Editor's Note: Reader response was unusually heavy to "Cancer, Inc.," a September/October
feature by Sharon Batt and Liza Gross about why the major cancer organizations don't pay
more attention to prevention of breast cancer. Three out of four correspondents applauded
the article, describing it variously as "thorough," "courageous,"
"exceptional," and "inspiring."
Trish Heck, a registered nurse and
13-year breast cancer survivor, wrote, "I've been sad and mad at things I read in
Sierra, but I never cried until I read 'Cancer, Inc.'" Deborah Dreuser said: "It
was truly the most insightful and informative article on breast cancer I have ever
read." Though fewer in number, our critics' letters were no less impassioned. We are
devoting our "Letters" space to airing and responding to questions they raised.
As an oncologist, I am greatly disappointed and dismayed by your article linking breast
cancer to environmental chemicals. The article postulates a vast conspiracy involving the
chemical industry, pharmaceutical industry, American Cancer Society, National Cancer
Institute, organized medicine, and leading medical journals in denying the existence of
the chemical causation of breast cancer for the cause of greater profits. This notion
would be laughable if it were not being promulgated in a publication that used to engender
some respect. The increased incidence of breast cancer relates strongly to increased life
expectancy, since the leading risk factor for developing breast cancer is a woman's age
(the older the greater the chance).
Additionally, increasing use of mammography has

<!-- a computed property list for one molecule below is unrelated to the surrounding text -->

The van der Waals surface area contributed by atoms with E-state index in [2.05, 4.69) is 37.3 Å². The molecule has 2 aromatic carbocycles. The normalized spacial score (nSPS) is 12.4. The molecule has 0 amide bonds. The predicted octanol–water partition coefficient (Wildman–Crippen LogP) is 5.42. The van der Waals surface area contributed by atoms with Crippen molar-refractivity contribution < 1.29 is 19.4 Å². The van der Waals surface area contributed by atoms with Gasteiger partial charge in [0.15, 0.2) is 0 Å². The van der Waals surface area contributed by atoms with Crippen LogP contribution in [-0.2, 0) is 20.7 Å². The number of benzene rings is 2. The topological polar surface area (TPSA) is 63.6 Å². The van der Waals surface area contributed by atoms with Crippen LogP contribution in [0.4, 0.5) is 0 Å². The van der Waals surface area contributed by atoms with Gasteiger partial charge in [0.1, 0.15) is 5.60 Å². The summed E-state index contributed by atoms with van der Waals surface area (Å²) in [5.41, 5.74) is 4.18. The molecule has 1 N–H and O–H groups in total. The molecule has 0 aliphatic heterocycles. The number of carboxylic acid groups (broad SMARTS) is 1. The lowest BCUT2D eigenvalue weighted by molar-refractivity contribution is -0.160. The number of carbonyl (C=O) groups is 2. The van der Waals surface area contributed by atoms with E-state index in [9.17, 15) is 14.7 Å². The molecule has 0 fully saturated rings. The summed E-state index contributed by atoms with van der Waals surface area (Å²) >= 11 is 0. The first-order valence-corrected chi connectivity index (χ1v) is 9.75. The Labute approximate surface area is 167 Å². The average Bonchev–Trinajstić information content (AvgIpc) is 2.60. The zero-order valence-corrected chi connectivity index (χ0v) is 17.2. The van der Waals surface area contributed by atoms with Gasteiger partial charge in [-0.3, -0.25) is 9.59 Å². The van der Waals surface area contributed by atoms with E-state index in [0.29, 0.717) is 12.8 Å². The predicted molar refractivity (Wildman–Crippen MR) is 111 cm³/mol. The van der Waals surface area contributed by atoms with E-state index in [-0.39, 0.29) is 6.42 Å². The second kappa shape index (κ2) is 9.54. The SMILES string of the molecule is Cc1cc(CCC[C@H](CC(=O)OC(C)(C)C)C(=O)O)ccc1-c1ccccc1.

resulted in the diagnosis of a large number of non-invasive cancers, a significant number
of which would probably never become clinically significant. None of the leading textbooks
on cancer mention environmental chemicals as a cause of breast cancer, nor do scholarly
reviews regarding the etiology of breast cancer, perhaps for the simple reason that there
is virtually no evidence suggesting it is so. What is sorely needed now is to pursue the
causes, prevention, and treatment of breast cancer in a scientifically rigorous manner
with a minimum of bias and interference from people with a political agenda and little
Leonard R. Prosnitz, M.D.
Professor and Chairman Emeritus
Duke University Medical Center
Sharon Batt and Liza Gross reply:
Cancer is a lucrative business and the potential for enormous profits can influence
decisions. Our article suggested that the profitability of diagnosing and treating cancer,
coupled with the potential costs to industry of taking a preventive approach, have biased
policies to favor treatment over prevention. This is not a "conspiracy" theory
but an analysis of the underlying political and economic forces that shape cancer policy.
These conflicts of interest are more thoroughly discussed in Robert Proctor's The Cancer
Wars, and corroborated by cancer-industry insiders such as Ralph Moss, former assistant
director of public affairs for Memorial Sloan-Kettering Cancer Center, in his book The
Cancer Industry. And in a 1997 article in The New England Journal of Medicine, Dr. John
Bailar, a former National Cancer Institute epidemiologist, called the war on cancer a
"qualified failure" and argued for a shift of research priorities away from
treatment to prevention. Unfortunately, increased life expectancy and mammography don't
fully explain rising breast cancer rates. Incidence statistics are adjusted to correct for
the influence of age.
And while the fact that more women are getting mammograms accounts
for some of the increase, it doesn't explain the steady rise before 1980, when mammography
was not prevalent. And it doesnŐt explain the parallel increase in Great Britain, where